alexa TNF alpha antagonist-induced lupus-like syndrome: report and review of the literature with implications for treatment with alternative TNF alpha antagonists.
Microbiology

Microbiology

Journal of Microbial & Biochemical Technology

Author(s): Williams VL, Cohen PR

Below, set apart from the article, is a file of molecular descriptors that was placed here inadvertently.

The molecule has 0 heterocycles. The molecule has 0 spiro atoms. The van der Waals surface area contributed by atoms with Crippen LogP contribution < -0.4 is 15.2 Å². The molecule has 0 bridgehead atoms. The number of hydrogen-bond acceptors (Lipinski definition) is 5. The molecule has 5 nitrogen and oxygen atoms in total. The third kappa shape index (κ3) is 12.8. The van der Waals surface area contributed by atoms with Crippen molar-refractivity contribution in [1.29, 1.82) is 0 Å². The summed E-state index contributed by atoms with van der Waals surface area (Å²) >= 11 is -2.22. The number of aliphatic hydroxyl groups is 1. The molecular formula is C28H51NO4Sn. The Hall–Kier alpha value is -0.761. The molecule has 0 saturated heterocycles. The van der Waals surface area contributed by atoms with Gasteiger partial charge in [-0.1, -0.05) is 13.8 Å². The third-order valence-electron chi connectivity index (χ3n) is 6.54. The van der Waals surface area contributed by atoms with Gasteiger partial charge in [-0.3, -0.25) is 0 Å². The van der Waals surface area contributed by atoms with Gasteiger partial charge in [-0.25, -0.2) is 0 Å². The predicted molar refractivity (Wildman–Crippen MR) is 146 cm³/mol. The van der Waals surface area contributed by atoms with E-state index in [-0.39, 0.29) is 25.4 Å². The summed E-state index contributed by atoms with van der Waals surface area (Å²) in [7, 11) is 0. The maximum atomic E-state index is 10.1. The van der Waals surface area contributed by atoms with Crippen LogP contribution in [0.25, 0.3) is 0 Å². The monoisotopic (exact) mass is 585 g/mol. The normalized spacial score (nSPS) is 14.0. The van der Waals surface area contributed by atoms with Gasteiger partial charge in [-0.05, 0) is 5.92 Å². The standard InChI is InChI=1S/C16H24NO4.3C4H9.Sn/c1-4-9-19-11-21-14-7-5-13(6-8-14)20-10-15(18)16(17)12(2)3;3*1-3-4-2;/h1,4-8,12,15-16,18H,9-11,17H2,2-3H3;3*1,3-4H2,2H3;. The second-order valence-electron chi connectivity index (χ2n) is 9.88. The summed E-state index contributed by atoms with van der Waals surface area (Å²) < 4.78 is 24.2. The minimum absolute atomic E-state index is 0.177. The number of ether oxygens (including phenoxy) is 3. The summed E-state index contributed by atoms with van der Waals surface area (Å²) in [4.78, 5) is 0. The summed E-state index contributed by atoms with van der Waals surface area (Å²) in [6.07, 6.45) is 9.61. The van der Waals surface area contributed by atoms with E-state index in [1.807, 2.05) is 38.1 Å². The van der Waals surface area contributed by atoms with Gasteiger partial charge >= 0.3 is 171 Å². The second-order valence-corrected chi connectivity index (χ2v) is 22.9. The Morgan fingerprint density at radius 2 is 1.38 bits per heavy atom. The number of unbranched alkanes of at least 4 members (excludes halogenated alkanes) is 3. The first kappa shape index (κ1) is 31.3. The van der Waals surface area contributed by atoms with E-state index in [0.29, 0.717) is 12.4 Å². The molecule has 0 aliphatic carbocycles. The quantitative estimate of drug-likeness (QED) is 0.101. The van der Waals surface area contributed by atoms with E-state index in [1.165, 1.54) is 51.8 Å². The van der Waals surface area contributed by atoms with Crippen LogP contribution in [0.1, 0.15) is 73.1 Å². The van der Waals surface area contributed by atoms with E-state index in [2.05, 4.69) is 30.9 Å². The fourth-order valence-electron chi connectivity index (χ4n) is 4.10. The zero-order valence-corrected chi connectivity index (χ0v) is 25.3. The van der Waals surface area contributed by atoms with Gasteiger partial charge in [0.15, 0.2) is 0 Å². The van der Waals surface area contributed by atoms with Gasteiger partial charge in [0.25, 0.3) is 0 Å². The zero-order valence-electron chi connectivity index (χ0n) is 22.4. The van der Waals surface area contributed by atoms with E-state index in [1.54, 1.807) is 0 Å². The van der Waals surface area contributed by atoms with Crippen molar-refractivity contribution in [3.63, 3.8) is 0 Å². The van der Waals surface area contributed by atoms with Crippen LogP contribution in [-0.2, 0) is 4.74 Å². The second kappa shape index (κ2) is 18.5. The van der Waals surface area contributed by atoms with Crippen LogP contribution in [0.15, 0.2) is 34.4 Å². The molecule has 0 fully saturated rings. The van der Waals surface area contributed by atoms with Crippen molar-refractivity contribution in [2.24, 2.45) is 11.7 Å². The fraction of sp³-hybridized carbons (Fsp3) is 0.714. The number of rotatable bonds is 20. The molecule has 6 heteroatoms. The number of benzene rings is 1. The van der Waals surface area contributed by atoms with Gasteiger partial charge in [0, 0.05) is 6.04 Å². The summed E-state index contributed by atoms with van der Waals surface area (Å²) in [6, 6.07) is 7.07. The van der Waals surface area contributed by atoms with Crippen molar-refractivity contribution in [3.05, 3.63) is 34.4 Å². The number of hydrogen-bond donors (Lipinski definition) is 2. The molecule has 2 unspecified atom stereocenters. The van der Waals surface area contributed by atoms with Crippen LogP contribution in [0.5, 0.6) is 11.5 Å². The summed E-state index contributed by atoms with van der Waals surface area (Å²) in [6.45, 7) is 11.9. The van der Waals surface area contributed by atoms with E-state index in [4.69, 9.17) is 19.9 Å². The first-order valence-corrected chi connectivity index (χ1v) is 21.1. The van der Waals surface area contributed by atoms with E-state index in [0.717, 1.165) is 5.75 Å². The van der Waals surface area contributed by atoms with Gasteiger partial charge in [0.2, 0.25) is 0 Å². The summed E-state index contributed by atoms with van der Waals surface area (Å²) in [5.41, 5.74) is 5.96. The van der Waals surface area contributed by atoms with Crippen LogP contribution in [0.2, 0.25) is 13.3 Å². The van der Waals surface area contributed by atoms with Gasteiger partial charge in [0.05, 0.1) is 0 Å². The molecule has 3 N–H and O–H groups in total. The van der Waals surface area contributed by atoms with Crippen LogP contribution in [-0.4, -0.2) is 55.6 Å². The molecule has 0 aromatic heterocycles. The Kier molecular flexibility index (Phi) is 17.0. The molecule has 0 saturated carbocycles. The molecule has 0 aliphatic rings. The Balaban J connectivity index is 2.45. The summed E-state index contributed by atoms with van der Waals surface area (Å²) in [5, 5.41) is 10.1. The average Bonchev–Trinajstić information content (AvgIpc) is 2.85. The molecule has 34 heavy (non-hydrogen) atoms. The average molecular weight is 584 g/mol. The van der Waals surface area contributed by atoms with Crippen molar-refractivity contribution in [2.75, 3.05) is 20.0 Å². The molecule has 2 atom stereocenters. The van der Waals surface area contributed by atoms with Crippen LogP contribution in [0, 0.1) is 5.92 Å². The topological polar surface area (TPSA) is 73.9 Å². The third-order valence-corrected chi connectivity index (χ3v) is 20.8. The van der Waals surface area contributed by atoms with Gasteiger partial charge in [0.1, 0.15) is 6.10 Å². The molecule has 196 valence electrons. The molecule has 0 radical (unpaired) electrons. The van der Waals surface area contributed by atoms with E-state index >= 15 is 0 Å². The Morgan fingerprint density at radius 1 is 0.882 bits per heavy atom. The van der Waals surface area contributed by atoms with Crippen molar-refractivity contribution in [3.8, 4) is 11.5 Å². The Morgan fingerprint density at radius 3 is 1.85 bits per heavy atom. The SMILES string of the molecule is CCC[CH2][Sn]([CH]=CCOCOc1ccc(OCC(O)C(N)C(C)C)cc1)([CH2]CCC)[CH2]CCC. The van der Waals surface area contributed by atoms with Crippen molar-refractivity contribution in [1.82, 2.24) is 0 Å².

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Abstract BACKGROUND: In patients with various autoimmune and rheumatic diseases, a drug-induced lupus-like syndrome (DILS) has been reported with the use of adalimumab, cerrolizumab pegol, etanercept, and infliximab. OBJECTIVE: To review clinical characteristics of patients who develop tumor necrosis factor (TNF) alpha antagonist-induced lupus-like syndrome (TAILS) and review implications for further TNF alpha antagonist therapy. MATERIALS AND METHODS: We describe a 62-year-old woman with rheumatoid arthritis who developed a pruritic photo-distributed rash two months after the initiation of etanercept therapy. Her skin biopsy showed lupus erythematosus, and she had positive serum ANA, anti-Sjogren's syndrome A (SSA)/Ro, and anti-Sjogren's syndrome B (SSB)/La antibodies. Her symptoms resolved after discontinuation of the drug, topical and systemic corticosteroids, and hydroxychloroquine sulfate. Subsequently, her rheumatoid arthritis was treated with golimumab for six months without recurrence of skin lesions. Published reports of individuals who have developed TAILS and those who have continued treatment with alternative TNF alpha antagonists are reviewed. RESULTS: TAILS is most commonly associated with the use of etanercept and infliximab. It occurs most often in women in the fifth decade of life. Onset of symptoms ranges from less than one month to more than four years. Syndrome-associated cutaneous lesions and induction of autoantibodies are common. There is no definitively established mechanism of pathogenesis. Treatment can include discontinuation of the drug, corticosteroids, immunosuppressives, and hydroxychloroquine sulfate. To date, 10 patients with TAILS have continued therapy with an alternative TNF alpha antagonist without recurrence of lupus symptoms. CONCLUSIONS: Development of a DILS after one TNF alpha antagonist does not preclude continued treatment with an alternative TNF alpha antagonist. © 2011 The International Society of Dermatology. This article was published in Int J Dermatol and referenced in Journal of Microbial & Biochemical Technology

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